Shreveport’s City Council continues to take a step away from reality with its recent endorsement of a rental dwelling unit registration program, on top of an increase in the minimum wage paid to city employees.
Both measures advanced in last week’s meeting. The increase comes not as an ordinance but as part of the 2022 budget, about matching New Orleans’ plans to do the same. Both cities are in economic decline relative to other U.S. cities their sizes, and raising the wage has a demonstrable negative impact on economic growth, even if just limited to municipal employees because of increased taxpayer costs and the knock-on effect it has on private sector wages.
Yet the extra requirements and costs of landlords might do more economic long-term damage. They would have to cough up $65 initially per unit, and then $30 each year, as well as if needed pay to put properties into compliance according to a proposed list of 12 items. This adds definitions to vague state law whose Civil Code orders landlords to ensure maintenance of the property in a “suitable” condition for the purpose for which it was leased. The Metropolitan Planning Commission would administer it, presumably funded by these user fees.
While research is sparse on the impact of minimum rental standards, what little exists suggests landlords respond to increased costs by removing some housing stock and pricing up others that would exclude some potential renters. This effect mirrors that of a related regulatory regime regarding rental housing, rent control.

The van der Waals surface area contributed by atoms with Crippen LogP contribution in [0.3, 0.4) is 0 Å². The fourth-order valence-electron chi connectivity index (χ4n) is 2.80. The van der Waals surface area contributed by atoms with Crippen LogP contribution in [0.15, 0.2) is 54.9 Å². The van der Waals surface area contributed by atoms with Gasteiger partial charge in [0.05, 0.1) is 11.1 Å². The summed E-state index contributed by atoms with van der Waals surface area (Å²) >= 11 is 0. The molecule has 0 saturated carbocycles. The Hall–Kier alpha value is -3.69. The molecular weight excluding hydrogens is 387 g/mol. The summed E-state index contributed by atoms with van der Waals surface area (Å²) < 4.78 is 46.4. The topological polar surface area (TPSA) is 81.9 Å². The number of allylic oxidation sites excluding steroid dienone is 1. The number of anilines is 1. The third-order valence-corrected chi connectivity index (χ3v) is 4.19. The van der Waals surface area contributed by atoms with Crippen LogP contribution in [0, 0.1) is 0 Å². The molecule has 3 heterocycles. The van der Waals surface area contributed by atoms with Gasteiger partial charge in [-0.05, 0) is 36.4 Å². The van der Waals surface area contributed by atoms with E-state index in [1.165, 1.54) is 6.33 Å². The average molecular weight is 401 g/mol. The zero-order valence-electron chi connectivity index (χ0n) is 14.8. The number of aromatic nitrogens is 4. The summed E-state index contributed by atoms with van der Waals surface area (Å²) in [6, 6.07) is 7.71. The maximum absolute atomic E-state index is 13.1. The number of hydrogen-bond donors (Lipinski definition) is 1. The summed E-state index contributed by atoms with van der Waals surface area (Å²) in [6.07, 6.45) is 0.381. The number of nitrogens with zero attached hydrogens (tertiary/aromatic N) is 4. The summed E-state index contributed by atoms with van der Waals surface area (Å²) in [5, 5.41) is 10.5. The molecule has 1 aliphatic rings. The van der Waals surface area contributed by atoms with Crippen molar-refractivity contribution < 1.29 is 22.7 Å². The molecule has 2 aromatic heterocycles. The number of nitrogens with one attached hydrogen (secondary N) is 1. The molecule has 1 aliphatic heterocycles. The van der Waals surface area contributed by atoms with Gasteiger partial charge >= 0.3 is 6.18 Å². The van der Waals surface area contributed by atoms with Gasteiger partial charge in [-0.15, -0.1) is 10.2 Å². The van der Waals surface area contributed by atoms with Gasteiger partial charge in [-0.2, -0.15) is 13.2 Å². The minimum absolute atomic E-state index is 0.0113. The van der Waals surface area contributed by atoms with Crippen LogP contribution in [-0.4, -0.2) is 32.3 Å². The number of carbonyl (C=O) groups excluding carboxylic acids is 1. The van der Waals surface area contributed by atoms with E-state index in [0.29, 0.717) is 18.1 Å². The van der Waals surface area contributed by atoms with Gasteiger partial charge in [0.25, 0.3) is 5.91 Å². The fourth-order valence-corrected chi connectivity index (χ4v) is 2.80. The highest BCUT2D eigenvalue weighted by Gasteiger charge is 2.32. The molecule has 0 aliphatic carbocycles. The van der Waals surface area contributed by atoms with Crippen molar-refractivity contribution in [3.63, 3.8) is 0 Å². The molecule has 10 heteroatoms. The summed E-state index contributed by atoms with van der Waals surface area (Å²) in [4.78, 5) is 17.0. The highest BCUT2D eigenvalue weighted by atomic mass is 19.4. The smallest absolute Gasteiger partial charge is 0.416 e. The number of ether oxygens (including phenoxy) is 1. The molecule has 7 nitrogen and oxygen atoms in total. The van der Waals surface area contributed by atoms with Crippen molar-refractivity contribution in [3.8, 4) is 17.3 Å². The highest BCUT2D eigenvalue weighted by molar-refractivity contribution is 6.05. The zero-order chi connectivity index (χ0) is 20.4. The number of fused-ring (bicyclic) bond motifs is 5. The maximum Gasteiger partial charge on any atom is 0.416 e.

This is the last thing Shreveport needs. While the items listed are fairly basic such as the capacity to having running water and electric provision, the city has a depressed housing market as it continues to shed people, down around 7 percent from the last census. With so little relative demand, if at the lower end these extra costs are piled upon landlords, they simply will withdraw the stock as the soft market won’t allow for an increase in rates to compensate. And the segment of society most hurt by this will be those at the lower end of the rental scale as they see affordable housing disappear.
City government also will feel the negative impact. Some landlords will have no choice but to let now-abandoned properties fall into disrepair, increasing city costs in dealing with these. It already faces an extensive backlog of adjudicating and disposing of such properties, and has one of the highest proportions in the nation of such properties that this measure would aggravate.
Ironically, affordability hasn’t been a real weakness for the Shreveport rental market. In a study of 181 areas, while it ranked only 167th overall, on the affordability metric it came in 75th. This would decline as a result of the intended registry.
Interfering with the market this way brings more minuses than pluses. Existing code enforcement and state law can discourage sufficiently abusive landlord practices. Shreveport should abandon this counterproductive idea.